Forum: MD/Masters vs MD/PhD
gravatar for reginaphalange
3.9 years ago by
Korea, Republic Of
reginaphalange0 wrote:

Hi everyone --

I'm very new to the bioinformatics scene but am contemplating a dual-degree in bioinformatics and medicine. I'm an incoming medical student at Stanford and will be applying internally to their graduate bioinformatics program (which spans bioinformatics and clinical informatics). I tried searching the forums, and while there were several posts addressing MS vs PhD in general, there was little information re: dual-degrees with MDs.

I'm primarily interested in combining bio/clinical informatics with diagnoses/treatments/outcomes of poorly understood neurodevelopment disorders (e.g. autism spectrum disorder) using large neuroimaging datasets. Would you suggest that I just go for the MS or pursue the PhD? I'm mainly wondering if the PhD would be overkill for someone who won't be doing full-time research or a valuable asset as bioinformatics continues to advance as a field.

Any and all opinions would be appreciated! Thanks so much!

ms education phd forum md • 3.3k views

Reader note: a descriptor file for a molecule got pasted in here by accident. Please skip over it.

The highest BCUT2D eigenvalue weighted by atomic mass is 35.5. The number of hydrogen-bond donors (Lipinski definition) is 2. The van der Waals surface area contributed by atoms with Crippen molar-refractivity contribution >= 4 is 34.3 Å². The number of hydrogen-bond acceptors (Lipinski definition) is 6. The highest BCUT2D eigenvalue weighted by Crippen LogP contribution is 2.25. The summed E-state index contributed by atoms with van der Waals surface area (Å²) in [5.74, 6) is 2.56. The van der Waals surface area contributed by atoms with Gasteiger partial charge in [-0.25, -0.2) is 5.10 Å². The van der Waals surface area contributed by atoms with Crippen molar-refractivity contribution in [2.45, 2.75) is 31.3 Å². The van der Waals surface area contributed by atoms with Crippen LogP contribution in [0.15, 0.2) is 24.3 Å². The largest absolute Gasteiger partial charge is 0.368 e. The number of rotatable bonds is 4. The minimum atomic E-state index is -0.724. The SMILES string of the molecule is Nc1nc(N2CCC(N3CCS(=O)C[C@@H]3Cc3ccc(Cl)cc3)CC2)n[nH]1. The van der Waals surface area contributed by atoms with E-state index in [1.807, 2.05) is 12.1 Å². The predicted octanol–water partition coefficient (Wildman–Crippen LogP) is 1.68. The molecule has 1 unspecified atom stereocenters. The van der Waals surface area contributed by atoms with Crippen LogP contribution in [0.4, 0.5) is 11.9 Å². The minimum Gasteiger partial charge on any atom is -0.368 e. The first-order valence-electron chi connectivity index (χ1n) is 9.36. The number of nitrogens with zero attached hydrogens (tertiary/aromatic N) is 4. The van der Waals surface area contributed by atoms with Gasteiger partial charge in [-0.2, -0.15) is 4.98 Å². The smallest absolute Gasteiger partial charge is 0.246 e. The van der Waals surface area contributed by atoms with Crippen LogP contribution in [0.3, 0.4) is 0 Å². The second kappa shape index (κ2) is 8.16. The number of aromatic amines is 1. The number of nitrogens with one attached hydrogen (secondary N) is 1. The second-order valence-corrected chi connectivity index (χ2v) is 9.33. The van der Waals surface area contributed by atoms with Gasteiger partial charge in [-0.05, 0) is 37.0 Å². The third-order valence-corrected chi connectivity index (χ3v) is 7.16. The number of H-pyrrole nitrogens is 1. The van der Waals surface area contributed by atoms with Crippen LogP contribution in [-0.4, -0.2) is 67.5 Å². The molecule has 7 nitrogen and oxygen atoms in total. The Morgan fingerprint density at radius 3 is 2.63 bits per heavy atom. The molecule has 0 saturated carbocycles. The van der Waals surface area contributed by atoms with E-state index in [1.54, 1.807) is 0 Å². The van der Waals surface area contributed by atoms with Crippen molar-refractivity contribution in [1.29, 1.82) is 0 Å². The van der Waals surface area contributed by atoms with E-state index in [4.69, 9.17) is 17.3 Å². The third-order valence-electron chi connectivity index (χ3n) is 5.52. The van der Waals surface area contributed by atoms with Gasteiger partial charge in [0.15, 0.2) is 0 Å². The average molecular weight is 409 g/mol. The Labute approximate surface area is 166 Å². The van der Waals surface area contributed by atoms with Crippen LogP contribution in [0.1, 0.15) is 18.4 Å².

ADD COMMENTlink modified 3.9 years ago by Devon Ryan88k • written 3.9 years ago by reginaphalange0
gravatar for Devon Ryan
3.9 years ago by
Devon Ryan88k
Freiburg, Germany
Devon Ryan88k wrote:

Within American biomedical academia, a masters degree is a largely meaningless piece of paper, which is why you haven't seen much mention of it. In many cases, it's what someone gets for dropping out of a PhD program early (e.g., that's what many programs at UCSF did). If you're purely interested in obtaining an additional degree so you can become a better diagnostician, then absolutely go for it! You just need to be aware that, at least within biomedicine in the US, a masters degree is unlikely to help your career much. Particularly among clinicians, you're likely to benefit your career more by doing a sub-specialization that incorporates clinical image analysis...and practically speaking this will be more directly beneficial than a master's degree in terms of patient care. In fact, I would strongly encourage you to look into such sub-specializations.

Another route for you would be to do a brief post-doc after getting your MD. You don't need a masters degree or a PhD to get hired as a post-doc (both my current and former PIs did that, in fact). If you find a lab that's working with datasets like the ones you're interested in, then a two-year post-doc could prove very useful. Note also that many med. students will do summer rotations in labs for similar purposes (I assume Stanford allows this, I've never heard of a school that didn't).

ADD COMMENTlink written 3.9 years ago by Devon Ryan88k
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